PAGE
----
May the Blessed Virgin Mary, Mother of God and of the Church, Health of the Sick and Help of Christians, our Advocate, help suffering humanity, saving us from the evil of this pandemic and obtaining for us every good necessary for our salvation and sanctification.
The present Decree is valid notwithstanding any provision to the contrary.
Given in Rome, from the seat of the Apostolic Penitentiary, on 19 March 2020.
Mauro Cardinal Piacenza (Major Penitentiary)
Krzysztof Nykiel (Regent)
Each year, the donations receievd during the Masses of the Epiphany are intended for the Persecuted Christians.
This year, we raised £2,138.17. Thank you all for your kind generosity!
Your donations have been sent to Aid to the Church in Need. This year we are supporting their ‘Ethiopia and Eritrea Appeal’ campaign to help our Christian brothers and sister who are suffering there.
We have received this message from the National Director of ACN(UK), Mr. Neville Kyrke-Smith :
“Many thanks to you and all the faithful in the Diocese of Gibraltar for this great kindness in offering vital help to suffering and persecuted Christians. We are very pleased to acknowledge your kind Epiphany collection gift of £ 2,138.17 which has just reached us at Aid to the Church in Need and we are assigning this to help in Ethiopia and Eritrea.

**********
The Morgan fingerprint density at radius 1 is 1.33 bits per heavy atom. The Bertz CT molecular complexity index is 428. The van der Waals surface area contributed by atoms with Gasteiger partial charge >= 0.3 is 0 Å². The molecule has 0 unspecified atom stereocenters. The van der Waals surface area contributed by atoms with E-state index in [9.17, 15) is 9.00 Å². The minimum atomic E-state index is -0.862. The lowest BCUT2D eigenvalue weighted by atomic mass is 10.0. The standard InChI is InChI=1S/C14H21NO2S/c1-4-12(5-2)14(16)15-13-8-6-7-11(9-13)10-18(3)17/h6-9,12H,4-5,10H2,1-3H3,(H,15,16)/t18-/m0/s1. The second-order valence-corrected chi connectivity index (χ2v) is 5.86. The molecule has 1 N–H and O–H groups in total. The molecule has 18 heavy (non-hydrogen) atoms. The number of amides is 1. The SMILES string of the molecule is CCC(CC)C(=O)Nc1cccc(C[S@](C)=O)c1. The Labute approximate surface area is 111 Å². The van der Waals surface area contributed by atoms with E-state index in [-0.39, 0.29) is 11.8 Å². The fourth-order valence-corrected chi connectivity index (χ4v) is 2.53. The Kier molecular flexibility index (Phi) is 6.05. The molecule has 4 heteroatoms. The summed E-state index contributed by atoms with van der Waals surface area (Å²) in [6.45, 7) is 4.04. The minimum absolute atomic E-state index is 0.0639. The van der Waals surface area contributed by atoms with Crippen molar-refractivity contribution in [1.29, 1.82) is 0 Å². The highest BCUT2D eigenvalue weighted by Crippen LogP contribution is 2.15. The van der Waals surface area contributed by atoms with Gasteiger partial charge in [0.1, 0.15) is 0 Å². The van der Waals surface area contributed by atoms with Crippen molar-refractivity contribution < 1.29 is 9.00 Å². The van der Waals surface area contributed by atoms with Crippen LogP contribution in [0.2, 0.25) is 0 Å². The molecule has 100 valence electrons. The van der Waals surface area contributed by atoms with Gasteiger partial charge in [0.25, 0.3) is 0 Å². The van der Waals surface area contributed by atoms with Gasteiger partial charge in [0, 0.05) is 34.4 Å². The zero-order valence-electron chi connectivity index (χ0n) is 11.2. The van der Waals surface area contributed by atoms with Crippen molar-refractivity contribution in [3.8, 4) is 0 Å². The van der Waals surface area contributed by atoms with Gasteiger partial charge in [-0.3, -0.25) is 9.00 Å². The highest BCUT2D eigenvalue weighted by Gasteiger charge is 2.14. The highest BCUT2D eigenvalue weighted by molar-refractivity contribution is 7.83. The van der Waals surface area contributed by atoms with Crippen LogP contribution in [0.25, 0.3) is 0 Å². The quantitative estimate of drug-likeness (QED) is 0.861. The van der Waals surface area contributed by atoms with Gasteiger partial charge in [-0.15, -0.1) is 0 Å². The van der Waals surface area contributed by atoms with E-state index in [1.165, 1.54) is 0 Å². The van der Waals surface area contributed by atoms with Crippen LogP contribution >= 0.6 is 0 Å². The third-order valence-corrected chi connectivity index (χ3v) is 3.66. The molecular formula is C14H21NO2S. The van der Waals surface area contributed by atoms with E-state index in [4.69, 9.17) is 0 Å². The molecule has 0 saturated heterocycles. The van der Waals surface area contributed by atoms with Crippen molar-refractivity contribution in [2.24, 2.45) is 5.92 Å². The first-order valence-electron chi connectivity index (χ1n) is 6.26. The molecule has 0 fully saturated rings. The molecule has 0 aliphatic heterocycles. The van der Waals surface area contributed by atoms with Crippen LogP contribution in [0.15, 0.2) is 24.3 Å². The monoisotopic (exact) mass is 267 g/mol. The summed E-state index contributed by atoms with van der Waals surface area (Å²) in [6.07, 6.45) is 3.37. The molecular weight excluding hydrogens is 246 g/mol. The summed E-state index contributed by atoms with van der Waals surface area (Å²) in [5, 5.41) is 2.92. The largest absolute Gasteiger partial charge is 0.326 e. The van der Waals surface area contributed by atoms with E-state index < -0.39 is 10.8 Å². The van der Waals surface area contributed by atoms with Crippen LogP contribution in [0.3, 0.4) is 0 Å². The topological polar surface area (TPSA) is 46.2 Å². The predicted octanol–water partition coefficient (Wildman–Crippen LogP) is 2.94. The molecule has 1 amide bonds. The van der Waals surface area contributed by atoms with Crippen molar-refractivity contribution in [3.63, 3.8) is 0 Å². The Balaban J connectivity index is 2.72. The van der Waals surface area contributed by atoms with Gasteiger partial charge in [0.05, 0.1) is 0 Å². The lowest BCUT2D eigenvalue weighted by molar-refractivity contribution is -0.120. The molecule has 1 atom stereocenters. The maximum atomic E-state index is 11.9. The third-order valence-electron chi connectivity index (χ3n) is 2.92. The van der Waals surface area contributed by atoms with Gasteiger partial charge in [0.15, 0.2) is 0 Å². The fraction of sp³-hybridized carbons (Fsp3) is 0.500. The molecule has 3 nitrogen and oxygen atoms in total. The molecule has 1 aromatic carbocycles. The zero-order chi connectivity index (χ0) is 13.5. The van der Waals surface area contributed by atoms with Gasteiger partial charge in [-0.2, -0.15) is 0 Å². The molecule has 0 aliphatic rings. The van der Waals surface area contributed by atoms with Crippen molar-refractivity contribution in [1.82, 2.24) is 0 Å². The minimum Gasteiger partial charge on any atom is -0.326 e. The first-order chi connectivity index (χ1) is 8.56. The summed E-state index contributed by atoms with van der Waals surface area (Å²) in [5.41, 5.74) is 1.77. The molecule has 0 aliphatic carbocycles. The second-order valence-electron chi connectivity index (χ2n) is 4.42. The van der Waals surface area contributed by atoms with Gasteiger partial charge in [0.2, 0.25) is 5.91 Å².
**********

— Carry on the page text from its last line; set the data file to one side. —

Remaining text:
The work of ACN has had to increase in Africa in recent years, because of the increased attacks on Christian communities and the challenges faced by the faithful. In our latest special report we focussed on what many Christians in Ethiopia and Eritrea endure. However, as Fr Netsanet Yadeta said, there is a wonderful richness of faith. This is true in all the parts of the world where we work thanks to you. For we can all be encouraged this Lent by the words of St Paul (Romans 5:3-5):